Review: We've been waiting on this one since "J&W Beat" six years ago; there's something about Floating Points sound that instantly lends itself to full-length album immersion. It's clear he feels this way too; using the album to delve deeper into electronic deconstructions and delicate ensemble arrangements. At its most adventurous and contemporary classical "Argente" is up there with Frahm, at is dreamiest and jazz-influenced "For Marmish" is a deeply cosmic affair with disparate chords making more sense than they perhaps should. At its most traditional Floating Points we hit the finale "Perotation Six" where the brushed drums are buried under layers of sound and elements in a way that's not dissimilar to Radiohead. Well worth the wait.
Review: With a story intrinsically woven into the fabric of the Deep Explorer catalogue, Leo Gunn presents his debut album in a sultry haze of natural, heartfelt deep house with all the soul the genre has to offer. The LP begins in a laconic fashion with the slow-ticking "Leo & Leo Jr" before "Journey Inwards" presents a more focused kind of track for steady warm ups and hazy mornings. "Digital vs MIDI" is equally a subtle kind of party starter with its solid rhythmic foundation and "Home Base" fixes its gaze on a more lively time of night, but here and throughout the mood is predominantly mellow, as it should be with a release on Deep Explorer.
Review: Church founder Seb Wildblood may only be six years into his production career, but he already has an impressive slew of EPs and singles under his belt. "Sketches Of Transition", is the South London producer, DJ and label boss' long-awaited debut album and arguably his most musically expansive and on-point set to date. Largely warm, gentle, summery and sunrise-ready, it sees Wildblood drift between sumptuous Balearic grooves ("Twenty Eight"), sumptuous neo-soul ("Thought For Food"), liquid deep house ("Small Talk"), dusty-but-toasty workouts ("Bahn"), ultra-deep synth-pop (the Andras & Oscar style goodness of "Amelia") and impeccable ambient tracks capable of making the hairs on the back of your neck stand on end ("One For Malcolm").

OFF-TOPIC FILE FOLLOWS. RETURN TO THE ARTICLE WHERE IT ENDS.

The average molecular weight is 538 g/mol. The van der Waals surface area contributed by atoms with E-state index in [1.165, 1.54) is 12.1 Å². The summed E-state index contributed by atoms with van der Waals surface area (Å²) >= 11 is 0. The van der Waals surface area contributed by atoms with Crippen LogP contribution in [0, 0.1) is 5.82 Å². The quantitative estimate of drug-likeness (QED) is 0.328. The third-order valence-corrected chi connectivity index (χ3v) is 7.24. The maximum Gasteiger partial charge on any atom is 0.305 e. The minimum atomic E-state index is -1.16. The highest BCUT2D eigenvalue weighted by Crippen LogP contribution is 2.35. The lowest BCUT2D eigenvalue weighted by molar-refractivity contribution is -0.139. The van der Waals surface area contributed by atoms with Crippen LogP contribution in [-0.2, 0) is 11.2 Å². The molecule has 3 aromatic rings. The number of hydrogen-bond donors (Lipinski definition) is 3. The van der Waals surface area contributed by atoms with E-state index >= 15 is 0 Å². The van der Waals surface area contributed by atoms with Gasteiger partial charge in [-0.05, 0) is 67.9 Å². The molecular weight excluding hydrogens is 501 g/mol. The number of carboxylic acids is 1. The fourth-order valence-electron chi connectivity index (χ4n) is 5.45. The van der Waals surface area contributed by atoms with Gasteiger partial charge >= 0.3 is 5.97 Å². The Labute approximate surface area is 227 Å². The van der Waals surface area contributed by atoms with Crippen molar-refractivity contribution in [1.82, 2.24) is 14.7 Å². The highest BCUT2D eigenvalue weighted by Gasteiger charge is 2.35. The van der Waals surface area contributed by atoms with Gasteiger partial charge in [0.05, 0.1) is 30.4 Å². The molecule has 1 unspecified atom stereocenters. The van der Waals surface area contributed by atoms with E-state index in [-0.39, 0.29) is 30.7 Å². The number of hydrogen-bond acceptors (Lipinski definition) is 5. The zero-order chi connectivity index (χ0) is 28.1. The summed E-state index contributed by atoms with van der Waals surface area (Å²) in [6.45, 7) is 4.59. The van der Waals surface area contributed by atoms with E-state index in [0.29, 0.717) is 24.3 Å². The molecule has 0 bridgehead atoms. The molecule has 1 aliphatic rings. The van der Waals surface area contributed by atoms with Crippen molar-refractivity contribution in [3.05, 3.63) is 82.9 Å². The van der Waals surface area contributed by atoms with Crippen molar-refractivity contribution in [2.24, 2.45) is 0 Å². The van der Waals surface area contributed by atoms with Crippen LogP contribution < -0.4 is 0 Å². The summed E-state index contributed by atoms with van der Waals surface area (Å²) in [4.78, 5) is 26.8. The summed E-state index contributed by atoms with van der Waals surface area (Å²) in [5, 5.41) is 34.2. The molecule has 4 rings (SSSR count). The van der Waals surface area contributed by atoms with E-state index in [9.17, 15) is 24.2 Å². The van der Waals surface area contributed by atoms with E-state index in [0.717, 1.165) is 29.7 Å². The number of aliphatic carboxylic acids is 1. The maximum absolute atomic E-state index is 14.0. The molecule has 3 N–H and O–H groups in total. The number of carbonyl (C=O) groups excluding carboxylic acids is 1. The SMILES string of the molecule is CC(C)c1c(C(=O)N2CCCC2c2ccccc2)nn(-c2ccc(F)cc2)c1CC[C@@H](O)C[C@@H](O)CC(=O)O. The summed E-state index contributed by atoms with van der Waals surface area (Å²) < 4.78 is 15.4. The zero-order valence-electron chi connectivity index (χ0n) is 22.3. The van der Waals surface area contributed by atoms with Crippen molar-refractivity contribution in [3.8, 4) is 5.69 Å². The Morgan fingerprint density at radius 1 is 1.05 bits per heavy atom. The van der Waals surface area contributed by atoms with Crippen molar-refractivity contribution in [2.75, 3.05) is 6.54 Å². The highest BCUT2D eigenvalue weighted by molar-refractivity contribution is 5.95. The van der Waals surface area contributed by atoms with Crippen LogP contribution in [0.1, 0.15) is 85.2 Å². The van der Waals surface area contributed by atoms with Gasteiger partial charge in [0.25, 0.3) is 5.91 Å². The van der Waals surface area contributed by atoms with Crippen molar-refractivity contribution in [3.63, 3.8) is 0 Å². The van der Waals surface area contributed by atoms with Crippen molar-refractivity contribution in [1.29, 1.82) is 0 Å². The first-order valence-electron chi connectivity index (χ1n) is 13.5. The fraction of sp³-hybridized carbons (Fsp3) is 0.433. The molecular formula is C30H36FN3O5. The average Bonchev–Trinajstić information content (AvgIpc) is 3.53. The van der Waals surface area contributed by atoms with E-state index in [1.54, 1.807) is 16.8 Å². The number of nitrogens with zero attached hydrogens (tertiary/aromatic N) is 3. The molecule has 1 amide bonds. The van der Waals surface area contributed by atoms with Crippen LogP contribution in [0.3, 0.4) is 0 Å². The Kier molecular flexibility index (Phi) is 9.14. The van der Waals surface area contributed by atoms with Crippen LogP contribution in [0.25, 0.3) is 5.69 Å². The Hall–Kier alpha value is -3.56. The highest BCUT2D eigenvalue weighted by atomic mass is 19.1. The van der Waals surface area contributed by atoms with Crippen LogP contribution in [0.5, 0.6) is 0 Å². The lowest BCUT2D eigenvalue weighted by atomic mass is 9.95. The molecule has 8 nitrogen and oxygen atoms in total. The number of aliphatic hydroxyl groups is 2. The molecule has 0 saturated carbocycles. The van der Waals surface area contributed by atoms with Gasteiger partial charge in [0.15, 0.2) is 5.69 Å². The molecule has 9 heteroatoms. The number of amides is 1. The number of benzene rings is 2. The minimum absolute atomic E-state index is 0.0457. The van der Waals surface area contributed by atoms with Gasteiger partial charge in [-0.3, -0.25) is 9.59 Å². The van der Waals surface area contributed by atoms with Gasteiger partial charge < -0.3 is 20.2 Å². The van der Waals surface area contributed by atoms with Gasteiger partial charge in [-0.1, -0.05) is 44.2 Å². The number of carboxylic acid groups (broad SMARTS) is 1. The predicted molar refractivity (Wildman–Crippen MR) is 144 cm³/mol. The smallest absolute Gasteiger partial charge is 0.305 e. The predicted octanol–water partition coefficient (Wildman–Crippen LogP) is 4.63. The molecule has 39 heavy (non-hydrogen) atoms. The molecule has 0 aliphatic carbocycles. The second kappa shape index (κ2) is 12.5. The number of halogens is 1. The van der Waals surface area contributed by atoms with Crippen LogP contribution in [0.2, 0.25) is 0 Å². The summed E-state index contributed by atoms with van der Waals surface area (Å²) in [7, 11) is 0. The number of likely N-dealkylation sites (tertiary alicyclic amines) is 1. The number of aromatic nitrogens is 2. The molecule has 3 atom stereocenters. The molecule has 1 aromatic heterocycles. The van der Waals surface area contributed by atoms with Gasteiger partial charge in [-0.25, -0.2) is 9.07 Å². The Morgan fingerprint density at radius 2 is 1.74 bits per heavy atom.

Review: The second part of Omar S' You For Letting Me Be Myself album in vinyl form sees another 8 tracks across four sides of wax; aside from the '80s inflected sounds of the album's title track, the 303 workout of "Ready My Black Asz" finds itself with the dubbed out loops of "Messier Sixty Eight". As a bonus for those who already have the album, this part contains two vinyl exclusive tracks; the soothing deepness of "She's Sah Hero Nik" and the delayed organ weirdness of "Broken Bamalance Horn" - both more than worth the price of admission alone.
Magic Mountain High - "Tiny Fluffy Spacepods" (7:17)
Dusted Links (8:47)
One Small Step... (with Reagenz Meets Thomas Fehlmann) (7:00)
Move D - "Building Bridges" (with Fred P - Move D Inside Revolution mix) (10:46)
Perpetual State (feat The Poem Alles Ist Eins by Thorn Hoedh) (4:56)
Review: Given that he's a born collaborator, as his vast discography proves, it's perhaps fitting that David Moufang's latest album as Move D is packed to the rafters with killer collaborations. Check, for example, the ultra-deep, woozy and off-kilter "Innit", a superbly dubby and opaque studio hook-up with German rave pioneer D-Man, and the shuffling, intergalactic deep house warmth of Fred P collaboration "Building Bridges". Fittingly, his renowned collaborative projects also feature. There's a wonderfully elastic and out-there dub techno/minimalist track by Reagenz (Moufang and Jonah Sharp AKA Spacetime Continuum) with German veteran Thomas Fehlmann, and a Magic Mountain High (alongside Juju and Jordash) track that takes slow-burn, softly spoken deep house/dub techno fusion and runs with it. As you'd expect, the solo tracks are impeccable, too.
Review: In the 11 years since he made his debut on a split 12" of techno productions, Melchior Sultana has developed into a fine producer of smoky, evocative deep house. Here, he more than proves that point, returning to Jus-Ed's Underground Quality imprint with his fourth solo full length. Seemingly inspired by his Maltese roots, Mediterran is chock full of the kind of warm, mature, impeccably produced deep house that sounds like it was designed to soundtrack dusky St Julian's sunsets and baking hot afternoons amidst the ancient walls of Valetta. There are nods towards the bluesy jazz-house of St Germain (see "One Take"), classic Balearic deep house ("Paradise") and the emotion-rich grooves of Jus-Ed ("Lead The Way"), with the overall feel being lazy, relaxed and groovy.